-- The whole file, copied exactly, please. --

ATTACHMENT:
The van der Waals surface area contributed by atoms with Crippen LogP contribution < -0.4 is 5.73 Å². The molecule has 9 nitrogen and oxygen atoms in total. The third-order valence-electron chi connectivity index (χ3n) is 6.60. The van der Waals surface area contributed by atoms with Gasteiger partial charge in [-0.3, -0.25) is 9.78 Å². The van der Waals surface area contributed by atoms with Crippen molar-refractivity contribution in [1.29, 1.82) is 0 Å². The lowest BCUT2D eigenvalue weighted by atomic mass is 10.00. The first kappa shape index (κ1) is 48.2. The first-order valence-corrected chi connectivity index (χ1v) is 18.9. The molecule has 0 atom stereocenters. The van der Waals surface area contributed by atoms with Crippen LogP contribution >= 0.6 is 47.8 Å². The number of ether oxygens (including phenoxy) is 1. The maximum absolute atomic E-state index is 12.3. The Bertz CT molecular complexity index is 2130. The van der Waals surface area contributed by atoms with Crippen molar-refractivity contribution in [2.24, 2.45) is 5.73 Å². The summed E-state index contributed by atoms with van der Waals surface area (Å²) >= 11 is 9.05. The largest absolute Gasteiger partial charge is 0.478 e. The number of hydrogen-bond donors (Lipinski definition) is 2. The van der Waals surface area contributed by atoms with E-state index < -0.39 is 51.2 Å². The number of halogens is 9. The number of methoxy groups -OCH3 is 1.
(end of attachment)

The van der Waals surface area contributed by atoms with Crippen LogP contribution < -0.4 is 5.73 Å². The molecule has 9 nitrogen and oxygen atoms in total. The third-order valence-electron chi connectivity index (χ3n) is 6.60. The van der Waals surface area contributed by atoms with Gasteiger partial charge in [-0.3, -0.25) is 9.78 Å². The van der Waals surface area contributed by atoms with Crippen molar-refractivity contribution in [1.29, 1.82) is 0 Å². The lowest BCUT2D eigenvalue weighted by atomic mass is 10.00. The first kappa shape index (κ1) is 48.2. The first-order valence-corrected chi connectivity index (χ1v) is 18.9. The molecule has 0 atom stereocenters. The van der Waals surface area contributed by atoms with Crippen LogP contribution >= 0.6 is 47.8 Å². The number of ether oxygens (including phenoxy) is 1. The maximum absolute atomic E-state index is 12.3. The Bertz CT molecular complexity index is 2130. The van der Waals surface area contributed by atoms with Crippen molar-refractivity contribution in [2.24, 2.45) is 5.73 Å². The summed E-state index contributed by atoms with van der Waals surface area (Å²) >= 11 is 9.05. The largest absolute Gasteiger partial charge is 0.478 e. The number of hydrogen-bond donors (Lipinski definition) is 2. The van der Waals surface area contributed by atoms with E-state index < -0.39 is 51.2 Å². The number of halogens is 9. The number of methoxy groups -OCH3 is 1.